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Aunt Jemima to get a (way overdue) rebrand

Aunt Jemima
(Image credit: Quaker Oats)

Breakfast brand Aunt Jemima, owned by Quaker Oats, is soon to be rebranded, following years of commentary surrounding the brand's imagery. Critics say it portrays harmful racial stereotypes and is rooted in slavery and racism.  

According to Quaker Oats (a subsidiary of PepsiCo.) the brand design, which currently features an image of a black woman known as Aunt Jemima, will be phased out from the end of 2020, with a name change happening at a later date. It certainly has a long way to go before it'll rival our list of top packaging designs

Aunt Jemima

An early iteration of the Aunt Jemima branding (Image credit: Jim Crow Museum of Racist Memorabilia)

Though Quaker Oats has altered the brand before in an attempt to leave its racist overtones behind (removing the 'mammy' kerchief on Aunt Jemima's head, for example – see it above), it was unwilling to drop the Aunt Jemima brand altogether due to the 'sense of familiarity' it evokes. However, as brands everywhere examine their strategy amidst the wave of global protests in support of Black Lives Matter, Quaker Oats has reevaluated its position.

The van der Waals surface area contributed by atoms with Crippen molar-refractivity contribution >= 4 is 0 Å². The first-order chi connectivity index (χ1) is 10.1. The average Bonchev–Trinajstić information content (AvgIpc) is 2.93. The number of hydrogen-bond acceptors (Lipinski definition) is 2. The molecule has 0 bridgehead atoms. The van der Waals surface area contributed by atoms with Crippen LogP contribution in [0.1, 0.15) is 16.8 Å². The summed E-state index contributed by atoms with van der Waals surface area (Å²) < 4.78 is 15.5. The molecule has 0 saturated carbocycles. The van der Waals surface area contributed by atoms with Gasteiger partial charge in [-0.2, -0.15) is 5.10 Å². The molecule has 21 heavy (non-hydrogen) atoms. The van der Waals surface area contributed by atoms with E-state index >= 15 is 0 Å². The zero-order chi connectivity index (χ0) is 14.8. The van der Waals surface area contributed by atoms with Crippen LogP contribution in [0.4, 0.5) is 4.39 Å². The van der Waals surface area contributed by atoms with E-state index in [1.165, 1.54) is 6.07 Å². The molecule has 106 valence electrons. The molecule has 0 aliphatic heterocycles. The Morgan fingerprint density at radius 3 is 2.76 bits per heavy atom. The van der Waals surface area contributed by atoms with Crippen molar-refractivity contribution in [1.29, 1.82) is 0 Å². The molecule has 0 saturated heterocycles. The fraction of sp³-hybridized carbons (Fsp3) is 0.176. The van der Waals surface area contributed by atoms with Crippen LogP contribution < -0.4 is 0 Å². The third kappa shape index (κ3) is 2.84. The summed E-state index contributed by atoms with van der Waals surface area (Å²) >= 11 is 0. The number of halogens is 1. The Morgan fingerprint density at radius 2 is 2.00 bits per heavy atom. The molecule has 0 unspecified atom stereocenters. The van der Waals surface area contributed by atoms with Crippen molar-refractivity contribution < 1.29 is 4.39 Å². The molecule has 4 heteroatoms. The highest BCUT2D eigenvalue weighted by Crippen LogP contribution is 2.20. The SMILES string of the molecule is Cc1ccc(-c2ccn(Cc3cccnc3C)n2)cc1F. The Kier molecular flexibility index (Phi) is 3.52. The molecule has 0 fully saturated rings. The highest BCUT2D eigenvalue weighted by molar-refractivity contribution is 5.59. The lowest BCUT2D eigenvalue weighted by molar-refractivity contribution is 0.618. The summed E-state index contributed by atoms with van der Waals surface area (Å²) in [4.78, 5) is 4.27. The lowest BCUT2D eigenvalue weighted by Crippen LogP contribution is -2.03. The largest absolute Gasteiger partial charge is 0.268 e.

"We recognise Aunt Jemima’s origins are based on a racial stereotype," Kristin Kroepfl, vice president and chief marketing officer of Quaker Foods North America said in a statement. "While work has been done over the years to update the brand in a manner intended to be appropriate and respectful, we realise those changes are not enough."

Aunt Jemima

The branding will be phased out, starting at the end of this year (Image credit: Quaker Oats)

In a piece for the New York Times back in 2015, Riché Richardson, an associate professor of African American literature at Cornell University, wrote that Aunt Jemima portrayed the stereotype of a 'mammy', "a devoted and submissive servant who eagerly nurtured the children of her white master and mistress while neglecting her own."

Singer KIRBY uploaded a TikTok Video discussing the product's racist background (see it below). The video, titled 'How To Make A Non Racist Breakfast', explains the meaning of the brand imagery and real-life story of Aunt Jemima, who was employed as the face of the business when it first launched.

A couple of weeks ago, we saw some initial responses from brands to the Black Lives Matter movement, which included some positive messaging, and action is now beginning to follow, with Mars. Inc promising to ditch Uncle Ben's rice brand, too.

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